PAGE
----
Amy Spurlock
Last updated November 20, 2000
B"ee" a Reader

By: Amy Spurlock
Last updated November 20, 2000

Rationale:  Knowing vowel sounds is a very important part of the success of readers and spellers.  This lesson is aimed to teach students to recognize the long vowel sound ee=/E/ by learning to associate the correspondence sound with the letters.  This activity will help students read and write words with long e correspondences.

Materials:  One large bee hive drawn on poster board or butcher paper, enough bees for each student to have one (make bees using yellow and black construction paper), enough ee=/E/ words to write on each bee, tape to attach bees around the bee hive, ee=/E/ bingo cards, chalk board, chalk, the tongue twister Bees sleep deep in trees, the book Hide and Seek, primary paper

1. Hang the large bee hive on the wall and tape the bees around the bee hive.  Each bee should have a ee=/E/ word written on them such as sleep, keep, feed, tree, feet, etc.  Then review the long e vowel sound with the class.  “Listen as I make the ee=/E/ sound.”  “Lets all make the ee=/E/ sound together.”
2. Explain to the children that sometimes in words there maybe two e’s together side by side.  “Boys and girls when there are two e’s side by side they are like twin sisters and together they have the same sound.”  Have the word sleep written on the board as a model word.  “Who can tell me what this word it?”  “That’s Right”  “Even though there are two e’s they are twins so they make the same sound.”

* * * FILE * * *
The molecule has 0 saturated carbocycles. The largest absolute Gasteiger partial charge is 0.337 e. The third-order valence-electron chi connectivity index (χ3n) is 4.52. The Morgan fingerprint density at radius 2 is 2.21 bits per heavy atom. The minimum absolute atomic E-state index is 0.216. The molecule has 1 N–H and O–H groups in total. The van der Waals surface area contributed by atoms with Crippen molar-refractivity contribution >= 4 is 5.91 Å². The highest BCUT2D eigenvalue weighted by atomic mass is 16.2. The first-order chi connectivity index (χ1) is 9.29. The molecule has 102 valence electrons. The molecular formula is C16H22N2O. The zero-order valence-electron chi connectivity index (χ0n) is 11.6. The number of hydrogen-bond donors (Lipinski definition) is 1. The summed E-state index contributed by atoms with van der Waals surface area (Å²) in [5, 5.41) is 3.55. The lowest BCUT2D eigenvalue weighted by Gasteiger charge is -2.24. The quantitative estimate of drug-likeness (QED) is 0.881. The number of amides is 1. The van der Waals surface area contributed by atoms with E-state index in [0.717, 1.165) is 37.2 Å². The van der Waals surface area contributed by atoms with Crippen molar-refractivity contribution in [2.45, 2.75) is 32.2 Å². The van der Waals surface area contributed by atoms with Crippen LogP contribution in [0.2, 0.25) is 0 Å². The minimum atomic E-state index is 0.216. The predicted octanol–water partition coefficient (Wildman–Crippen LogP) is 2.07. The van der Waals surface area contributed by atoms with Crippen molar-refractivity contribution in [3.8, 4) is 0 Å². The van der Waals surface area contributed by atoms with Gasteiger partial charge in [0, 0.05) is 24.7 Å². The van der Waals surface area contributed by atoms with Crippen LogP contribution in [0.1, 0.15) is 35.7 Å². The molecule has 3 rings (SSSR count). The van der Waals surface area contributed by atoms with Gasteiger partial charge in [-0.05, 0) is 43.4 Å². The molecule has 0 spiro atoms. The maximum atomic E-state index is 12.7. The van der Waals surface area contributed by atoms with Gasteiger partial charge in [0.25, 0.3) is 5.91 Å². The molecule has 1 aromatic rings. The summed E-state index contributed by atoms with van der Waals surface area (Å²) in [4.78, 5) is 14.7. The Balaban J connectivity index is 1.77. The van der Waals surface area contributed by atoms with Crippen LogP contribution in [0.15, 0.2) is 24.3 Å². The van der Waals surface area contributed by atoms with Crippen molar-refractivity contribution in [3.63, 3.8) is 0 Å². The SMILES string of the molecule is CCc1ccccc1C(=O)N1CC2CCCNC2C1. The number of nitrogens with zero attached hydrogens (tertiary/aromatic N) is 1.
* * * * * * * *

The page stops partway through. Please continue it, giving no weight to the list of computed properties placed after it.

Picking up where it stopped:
3. “Let’s try a tongue twister.”  Have the tongue twister Bees sleep deep in trees written on the board with all the ee=/E/ underlined so the children can see the ee=/E/ sound.  “Everyone say it three times together.”
4. Then model writing ee on the board as well as a couple of other ee=/E/ words.  “Boys and girls let’s read these words together as a class.”  “Just like we did with the tongue twister.”
5. When we are done pronouncing the words on the board have each child get a bee off the wall and take it back to their desk.  Now, call on students to read the word on the bee they have selected.  If the child decodes the word correctly they can exchange their bee with another classmate who has done the same.  “I want each of you to read the word on the bee you have chosen and if you read it correctly you can then trade bees with someone else.”  Each child must exchange bees at least twice.
6.   For a review exercise, rewrite the same words on the board that the children read earlier.  “Boys and girls lets read these words together again.”  When they are done reading them have them write them on their primary paper.  “Boys and girls I want each of you to write the words that we just read on your primary paper.”
7. Give each student a copy of the book Hide and Seek and have the students read it.
8. For the assessment step, play ee=/E/ bingo.  Make bingo cards that have words in each box.  The words should be ones that have the ee=/E/ in them.  They should be some of the words that were in the tongue twister and book as well as the ones on the board that the children practiced writing.  Call out the words and the children will cover them up as they hear them.  The rules will be the same as a regular bingo game.

Reference:  Dean Scarbrough, Troy Elementary School, Troy, Al. 3rd grade, 1993

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